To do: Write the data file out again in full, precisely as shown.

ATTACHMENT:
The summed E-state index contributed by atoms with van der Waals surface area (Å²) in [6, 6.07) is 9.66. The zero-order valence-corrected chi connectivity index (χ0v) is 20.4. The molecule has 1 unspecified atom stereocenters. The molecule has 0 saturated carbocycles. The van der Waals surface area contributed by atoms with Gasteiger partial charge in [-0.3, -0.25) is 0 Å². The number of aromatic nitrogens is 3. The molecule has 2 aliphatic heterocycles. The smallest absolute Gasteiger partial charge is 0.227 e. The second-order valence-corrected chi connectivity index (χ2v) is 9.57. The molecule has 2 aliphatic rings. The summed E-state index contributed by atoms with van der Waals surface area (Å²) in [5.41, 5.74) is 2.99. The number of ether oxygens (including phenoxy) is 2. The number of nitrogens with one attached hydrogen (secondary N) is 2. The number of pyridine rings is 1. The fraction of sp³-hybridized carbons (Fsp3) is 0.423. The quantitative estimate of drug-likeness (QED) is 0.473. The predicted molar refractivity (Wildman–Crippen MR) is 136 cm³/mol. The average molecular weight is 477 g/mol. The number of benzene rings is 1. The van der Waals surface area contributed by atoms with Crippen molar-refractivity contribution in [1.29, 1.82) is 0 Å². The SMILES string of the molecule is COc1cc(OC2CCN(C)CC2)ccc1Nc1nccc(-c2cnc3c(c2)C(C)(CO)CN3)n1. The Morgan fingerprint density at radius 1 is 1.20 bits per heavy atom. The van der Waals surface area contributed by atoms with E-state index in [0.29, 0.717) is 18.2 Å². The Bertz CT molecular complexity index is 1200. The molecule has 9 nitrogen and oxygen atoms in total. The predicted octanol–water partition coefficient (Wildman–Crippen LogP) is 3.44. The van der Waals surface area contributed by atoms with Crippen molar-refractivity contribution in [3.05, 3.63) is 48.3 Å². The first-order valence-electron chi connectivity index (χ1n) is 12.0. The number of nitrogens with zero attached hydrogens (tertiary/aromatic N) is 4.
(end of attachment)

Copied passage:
The summed E-state index contributed by atoms with van der Waals surface area (Å²) in [6, 6.07) is 9.66. The zero-order valence-corrected chi connectivity index (χ0v) is 20.4. The molecule has 1 unspecified atom stereocenters. The molecule has 0 saturated carbocycles. The van der Waals surface area contributed by atoms with Gasteiger partial charge in [-0.3, -0.25) is 0 Å². The number of aromatic nitrogens is 3. The molecule has 2 aliphatic heterocycles. The smallest absolute Gasteiger partial charge is 0.227 e. The second-order valence-corrected chi connectivity index (χ2v) is 9.57. The molecule has 2 aliphatic rings. The summed E-state index contributed by atoms with van der Waals surface area (Å²) in [5.41, 5.74) is 2.99. The number of ether oxygens (including phenoxy) is 2. The number of nitrogens with one attached hydrogen (secondary N) is 2. The number of pyridine rings is 1. The fraction of sp³-hybridized carbons (Fsp3) is 0.423. The quantitative estimate of drug-likeness (QED) is 0.473. The predicted molar refractivity (Wildman–Crippen MR) is 136 cm³/mol. The average molecular weight is 477 g/mol. The number of benzene rings is 1. The van der Waals surface area contributed by atoms with Crippen molar-refractivity contribution in [1.29, 1.82) is 0 Å². The SMILES string of the molecule is COc1cc(OC2CCN(C)CC2)ccc1Nc1nccc(-c2cnc3c(c2)C(C)(CO)CN3)n1. The Morgan fingerprint density at radius 1 is 1.20 bits per heavy atom. The van der Waals surface area contributed by atoms with E-state index in [0.29, 0.717) is 18.2 Å². The Bertz CT molecular complexity index is 1200. The molecule has 9 nitrogen and oxygen atoms in total. The predicted octanol–water partition coefficient (Wildman–Crippen LogP) is 3.44. The van der Waals surface area contributed by atoms with Crippen molar-refractivity contribution in [3.05, 3.63) is 48.3 Å². The first-order valence-electron chi connectivity index (χ1n) is 12.0. The number of nitrogens with zero attached hydrogens (tertiary/aromatic N) is 4.